ST. PAUL, Minn., May 6, 2008— -- Julie Tkachuck walks around her home at night holding a candle because she is literally living in the dark. Even though she holds a steady job as a steelworker, she can no longer afford to pay for electricity.
Tkachuck, a single mother of three, now has to find the time to wash laundry by hand and must take her 5-year-old daughter to a neighbor's house to bathe.
It has been more than a week since utility workers shut off the lights in her home. After paying for more expensive gas and groceries, Julie had no money for the heating bills left over from winter.
If you need help paying your home energy bill, contact the national energy assistance hotline at firstname.lastname@example.org or by phone at 866-674-6327, and it will refer you to your local energy assistance agency.
"There's something wrong with this picture," Tkachuck said. "I work hard. I come home, I take care of my kid. Why am I in this situation?"
Nearby in Minneapolis, the Williams family is another portrait of struggle. Antonio Williams said that because business at his moving company was down 35 percent this year, there just wasn't enough money for the power bill.
As a result his sons sleep in the living room because it's warmer than their bedroom, and they do their homework in the car for light.
If you would like to make a donation to help people who do not have power, please call your local fuel fund, a list of fuel funds is on the National Fuel Fund Network Web site.
"I've never failed my kids where we don't have electricity. Never," Antonio Williams' wife, Dana, said.
She said the hardest part is not being able to cook or keep milk at home for the boys.
"They never asked to be here," she said. "They never deserved not to have electricity. There are certain things in life your momma can guarantee you, like shoes, clothes and electricity."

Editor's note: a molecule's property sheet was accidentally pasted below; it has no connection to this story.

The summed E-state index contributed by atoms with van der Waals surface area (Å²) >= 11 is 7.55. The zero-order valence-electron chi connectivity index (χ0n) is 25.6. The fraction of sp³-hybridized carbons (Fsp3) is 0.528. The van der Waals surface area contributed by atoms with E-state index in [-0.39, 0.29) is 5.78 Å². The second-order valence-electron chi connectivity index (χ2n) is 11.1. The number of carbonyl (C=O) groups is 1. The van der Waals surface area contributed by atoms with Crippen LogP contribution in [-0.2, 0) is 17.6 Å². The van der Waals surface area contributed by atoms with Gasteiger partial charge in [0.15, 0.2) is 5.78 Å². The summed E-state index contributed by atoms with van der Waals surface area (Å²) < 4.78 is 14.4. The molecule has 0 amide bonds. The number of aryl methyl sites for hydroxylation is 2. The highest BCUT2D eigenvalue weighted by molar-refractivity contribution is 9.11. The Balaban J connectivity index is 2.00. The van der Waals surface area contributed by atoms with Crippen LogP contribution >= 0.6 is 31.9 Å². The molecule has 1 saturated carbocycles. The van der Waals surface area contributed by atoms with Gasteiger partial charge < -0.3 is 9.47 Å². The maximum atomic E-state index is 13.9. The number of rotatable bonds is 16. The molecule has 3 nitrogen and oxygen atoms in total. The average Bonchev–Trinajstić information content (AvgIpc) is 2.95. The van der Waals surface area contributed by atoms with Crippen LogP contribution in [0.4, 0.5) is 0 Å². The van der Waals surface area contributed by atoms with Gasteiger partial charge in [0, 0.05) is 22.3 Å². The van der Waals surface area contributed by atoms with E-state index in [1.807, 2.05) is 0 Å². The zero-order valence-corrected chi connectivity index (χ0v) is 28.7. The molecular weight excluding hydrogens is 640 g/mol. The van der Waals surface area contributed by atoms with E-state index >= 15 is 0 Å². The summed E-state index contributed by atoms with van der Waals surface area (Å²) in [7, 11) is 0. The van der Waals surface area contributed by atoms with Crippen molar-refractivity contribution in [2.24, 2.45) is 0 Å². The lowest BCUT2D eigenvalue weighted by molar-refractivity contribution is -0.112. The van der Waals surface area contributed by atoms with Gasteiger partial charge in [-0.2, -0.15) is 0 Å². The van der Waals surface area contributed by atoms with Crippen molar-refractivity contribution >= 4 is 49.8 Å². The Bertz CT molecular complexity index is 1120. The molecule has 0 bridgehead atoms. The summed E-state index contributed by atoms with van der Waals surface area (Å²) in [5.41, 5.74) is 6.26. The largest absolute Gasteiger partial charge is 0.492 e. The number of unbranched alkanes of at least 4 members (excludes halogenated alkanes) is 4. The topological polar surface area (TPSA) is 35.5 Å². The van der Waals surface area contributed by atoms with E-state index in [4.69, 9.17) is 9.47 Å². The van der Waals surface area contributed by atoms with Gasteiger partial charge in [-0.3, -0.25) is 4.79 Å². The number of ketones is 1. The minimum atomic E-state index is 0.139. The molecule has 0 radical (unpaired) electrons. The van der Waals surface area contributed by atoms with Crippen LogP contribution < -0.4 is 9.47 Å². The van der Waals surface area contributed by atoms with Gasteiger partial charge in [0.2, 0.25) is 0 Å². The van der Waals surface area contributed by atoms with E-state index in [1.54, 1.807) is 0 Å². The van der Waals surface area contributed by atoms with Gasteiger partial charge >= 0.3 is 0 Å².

In Minnesota alone, 450 people a day have their electricity shut off.
Local aid worker Catherine Fair said she has been working furiously to try to help these people find assistance.
"We're seeing an unprecedented number of shutoffs and disconnections," she said. "The utility companies are not working with them like they have in the past to help them work out payment plans."
The problem is emerging now because many cold weather states such as Minnesota have laws that prevent utility companies from disconnecting delinquent customers in the winter. Now that spring is here the restrictions have ended, and the companies are demanding payment.
Utility officials said they have to be aggressive, because unpaid balances drive up rates for paying customers. They said they have never seen delinquencies this high, and they blame it on skyrocketing energy costs.
While there is federal assistance for people who can't afford their utility bills, the number of applicants for the aid has hit the highest point in 16 years. Consumer advocates fear a record number of families across the country will soon have their power shut off.
"Last year and the years before mostly we saw low income people on welfare. This year we're starting to see working families, people who hold regular jobs," said Mark Wolfe, executive director of the National Energy Assistance Directors' Association. "Energy is becoming unaffordable to millions of low income families, and we don't have a good solution in place to help them."